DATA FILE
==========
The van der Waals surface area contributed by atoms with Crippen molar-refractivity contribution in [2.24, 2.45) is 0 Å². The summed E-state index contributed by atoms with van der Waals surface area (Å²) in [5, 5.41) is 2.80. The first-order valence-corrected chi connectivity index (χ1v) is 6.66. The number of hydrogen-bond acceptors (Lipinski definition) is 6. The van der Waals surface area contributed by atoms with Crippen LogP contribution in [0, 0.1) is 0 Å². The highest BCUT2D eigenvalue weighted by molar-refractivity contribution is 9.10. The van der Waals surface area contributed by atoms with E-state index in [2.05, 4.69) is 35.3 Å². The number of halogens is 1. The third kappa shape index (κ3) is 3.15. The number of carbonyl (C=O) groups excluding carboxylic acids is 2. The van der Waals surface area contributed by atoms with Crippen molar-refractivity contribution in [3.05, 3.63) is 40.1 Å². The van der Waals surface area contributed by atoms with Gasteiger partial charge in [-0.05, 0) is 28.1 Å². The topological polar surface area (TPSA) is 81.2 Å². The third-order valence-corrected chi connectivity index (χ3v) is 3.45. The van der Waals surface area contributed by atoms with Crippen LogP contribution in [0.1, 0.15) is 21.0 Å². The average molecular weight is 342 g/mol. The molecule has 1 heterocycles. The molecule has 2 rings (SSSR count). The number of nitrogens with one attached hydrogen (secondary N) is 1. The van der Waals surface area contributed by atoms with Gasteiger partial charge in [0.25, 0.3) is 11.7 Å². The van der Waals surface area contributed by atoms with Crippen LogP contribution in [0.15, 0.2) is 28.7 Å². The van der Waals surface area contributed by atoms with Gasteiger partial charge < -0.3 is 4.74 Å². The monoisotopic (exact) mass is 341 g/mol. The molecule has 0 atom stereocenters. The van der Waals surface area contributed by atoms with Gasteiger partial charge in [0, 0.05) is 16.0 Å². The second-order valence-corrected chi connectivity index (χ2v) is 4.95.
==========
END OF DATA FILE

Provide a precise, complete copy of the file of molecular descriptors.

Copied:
The van der Waals surface area contributed by atoms with Crippen molar-refractivity contribution in [2.24, 2.45) is 0 Å². The summed E-state index contributed by atoms with van der Waals surface area (Å²) in [5, 5.41) is 2.80. The first-order valence-corrected chi connectivity index (χ1v) is 6.66. The number of hydrogen-bond acceptors (Lipinski definition) is 6. The van der Waals surface area contributed by atoms with Crippen LogP contribution in [0, 0.1) is 0 Å². The highest BCUT2D eigenvalue weighted by molar-refractivity contribution is 9.10. The van der Waals surface area contributed by atoms with E-state index in [2.05, 4.69) is 35.3 Å². The number of halogens is 1. The third kappa shape index (κ3) is 3.15. The number of carbonyl (C=O) groups excluding carboxylic acids is 2. The van der Waals surface area contributed by atoms with Crippen molar-refractivity contribution in [3.05, 3.63) is 40.1 Å². The van der Waals surface area contributed by atoms with Gasteiger partial charge in [-0.05, 0) is 28.1 Å². The topological polar surface area (TPSA) is 81.2 Å². The third-order valence-corrected chi connectivity index (χ3v) is 3.45. The van der Waals surface area contributed by atoms with Crippen LogP contribution in [0.1, 0.15) is 21.0 Å². The average molecular weight is 342 g/mol. The molecule has 1 heterocycles. The molecule has 2 rings (SSSR count). The number of nitrogens with one attached hydrogen (secondary N) is 1. The van der Waals surface area contributed by atoms with Gasteiger partial charge in [0.25, 0.3) is 11.7 Å². The van der Waals surface area contributed by atoms with Crippen LogP contribution in [0.15, 0.2) is 28.7 Å². The van der Waals surface area contributed by atoms with Gasteiger partial charge < -0.3 is 4.74 Å². The monoisotopic (exact) mass is 341 g/mol. The molecule has 0 atom stereocenters. The van der Waals surface area contributed by atoms with Gasteiger partial charge in [0, 0.05) is 16.0 Å². The second-order valence-corrected chi connectivity index (χ2v) is 4.95.